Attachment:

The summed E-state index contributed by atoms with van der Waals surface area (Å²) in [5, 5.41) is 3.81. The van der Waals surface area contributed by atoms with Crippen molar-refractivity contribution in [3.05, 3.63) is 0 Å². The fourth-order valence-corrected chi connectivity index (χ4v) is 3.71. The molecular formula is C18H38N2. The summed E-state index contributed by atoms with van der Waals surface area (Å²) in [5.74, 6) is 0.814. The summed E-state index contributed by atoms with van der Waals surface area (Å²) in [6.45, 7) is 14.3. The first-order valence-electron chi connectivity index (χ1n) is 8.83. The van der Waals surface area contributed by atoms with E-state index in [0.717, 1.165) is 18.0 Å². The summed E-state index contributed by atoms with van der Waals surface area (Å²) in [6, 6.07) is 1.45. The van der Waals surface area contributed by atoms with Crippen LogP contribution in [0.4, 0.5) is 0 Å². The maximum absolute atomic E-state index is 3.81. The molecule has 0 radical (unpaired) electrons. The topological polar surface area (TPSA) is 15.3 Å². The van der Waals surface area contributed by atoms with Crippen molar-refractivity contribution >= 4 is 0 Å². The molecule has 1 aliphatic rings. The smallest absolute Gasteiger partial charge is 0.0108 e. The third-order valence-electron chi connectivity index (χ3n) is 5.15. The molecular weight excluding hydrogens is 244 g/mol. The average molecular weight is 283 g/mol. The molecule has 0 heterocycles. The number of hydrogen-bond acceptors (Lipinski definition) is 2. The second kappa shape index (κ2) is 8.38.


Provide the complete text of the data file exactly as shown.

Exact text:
The summed E-state index contributed by atoms with van der Waals surface area (Å²) in [5, 5.41) is 3.81. The van der Waals surface area contributed by atoms with Crippen molar-refractivity contribution in [3.05, 3.63) is 0 Å². The fourth-order valence-corrected chi connectivity index (χ4v) is 3.71. The molecular formula is C18H38N2. The summed E-state index contributed by atoms with van der Waals surface area (Å²) in [5.74, 6) is 0.814. The summed E-state index contributed by atoms with van der Waals surface area (Å²) in [6.45, 7) is 14.3. The first-order valence-electron chi connectivity index (χ1n) is 8.83. The van der Waals surface area contributed by atoms with E-state index in [0.717, 1.165) is 18.0 Å². The summed E-state index contributed by atoms with van der Waals surface area (Å²) in [6, 6.07) is 1.45. The van der Waals surface area contributed by atoms with Crippen LogP contribution in [0.4, 0.5) is 0 Å². The maximum absolute atomic E-state index is 3.81. The molecule has 0 radical (unpaired) electrons. The topological polar surface area (TPSA) is 15.3 Å². The van der Waals surface area contributed by atoms with Crippen molar-refractivity contribution >= 4 is 0 Å². The molecule has 1 aliphatic rings. The smallest absolute Gasteiger partial charge is 0.0108 e. The third-order valence-electron chi connectivity index (χ3n) is 5.15. The molecular weight excluding hydrogens is 244 g/mol. The average molecular weight is 283 g/mol. The molecule has 0 heterocycles. The number of hydrogen-bond acceptors (Lipinski definition) is 2. The second kappa shape index (κ2) is 8.38.